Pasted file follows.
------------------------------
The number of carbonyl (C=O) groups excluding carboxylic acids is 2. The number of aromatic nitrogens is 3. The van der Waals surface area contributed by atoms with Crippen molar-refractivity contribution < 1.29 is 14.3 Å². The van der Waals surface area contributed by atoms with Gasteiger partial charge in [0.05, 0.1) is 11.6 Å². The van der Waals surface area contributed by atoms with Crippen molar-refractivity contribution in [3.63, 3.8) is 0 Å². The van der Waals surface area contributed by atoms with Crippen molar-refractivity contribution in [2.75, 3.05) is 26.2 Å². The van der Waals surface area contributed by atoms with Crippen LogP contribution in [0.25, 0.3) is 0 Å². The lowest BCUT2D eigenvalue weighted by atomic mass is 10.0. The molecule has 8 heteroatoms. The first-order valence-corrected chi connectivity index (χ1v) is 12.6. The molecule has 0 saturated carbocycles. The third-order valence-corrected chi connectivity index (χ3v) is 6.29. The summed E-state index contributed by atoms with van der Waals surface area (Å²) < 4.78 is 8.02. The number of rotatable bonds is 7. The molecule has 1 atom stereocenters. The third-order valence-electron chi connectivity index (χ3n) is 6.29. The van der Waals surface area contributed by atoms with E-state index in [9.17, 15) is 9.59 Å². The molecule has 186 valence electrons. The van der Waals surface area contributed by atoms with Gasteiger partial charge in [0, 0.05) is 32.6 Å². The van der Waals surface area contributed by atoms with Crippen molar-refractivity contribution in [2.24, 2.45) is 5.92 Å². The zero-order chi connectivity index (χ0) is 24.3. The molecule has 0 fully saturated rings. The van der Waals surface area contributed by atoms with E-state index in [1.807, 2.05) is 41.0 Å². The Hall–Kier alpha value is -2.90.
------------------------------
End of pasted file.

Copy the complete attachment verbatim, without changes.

The number of carbonyl (C=O) groups excluding carboxylic acids is 2. The number of aromatic nitrogens is 3. The van der Waals surface area contributed by atoms with Crippen molar-refractivity contribution < 1.29 is 14.3 Å². The van der Waals surface area contributed by atoms with Gasteiger partial charge in [0.05, 0.1) is 11.6 Å². The van der Waals surface area contributed by atoms with Crippen molar-refractivity contribution in [3.63, 3.8) is 0 Å². The van der Waals surface area contributed by atoms with Crippen molar-refractivity contribution in [2.75, 3.05) is 26.2 Å². The van der Waals surface area contributed by atoms with Crippen LogP contribution in [0.25, 0.3) is 0 Å². The lowest BCUT2D eigenvalue weighted by atomic mass is 10.0. The molecule has 8 heteroatoms. The first-order valence-corrected chi connectivity index (χ1v) is 12.6. The molecule has 0 saturated carbocycles. The third-order valence-corrected chi connectivity index (χ3v) is 6.29. The summed E-state index contributed by atoms with van der Waals surface area (Å²) < 4.78 is 8.02. The number of rotatable bonds is 7. The molecule has 1 atom stereocenters. The third-order valence-electron chi connectivity index (χ3n) is 6.29. The van der Waals surface area contributed by atoms with E-state index in [9.17, 15) is 9.59 Å². The molecule has 186 valence electrons. The van der Waals surface area contributed by atoms with Gasteiger partial charge in [0, 0.05) is 32.6 Å². The van der Waals surface area contributed by atoms with Crippen molar-refractivity contribution in [2.24, 2.45) is 5.92 Å². The zero-order chi connectivity index (χ0) is 24.3. The molecule has 0 fully saturated rings. The van der Waals surface area contributed by atoms with E-state index in [1.807, 2.05) is 41.0 Å². The Hall–Kier alpha value is -2.90.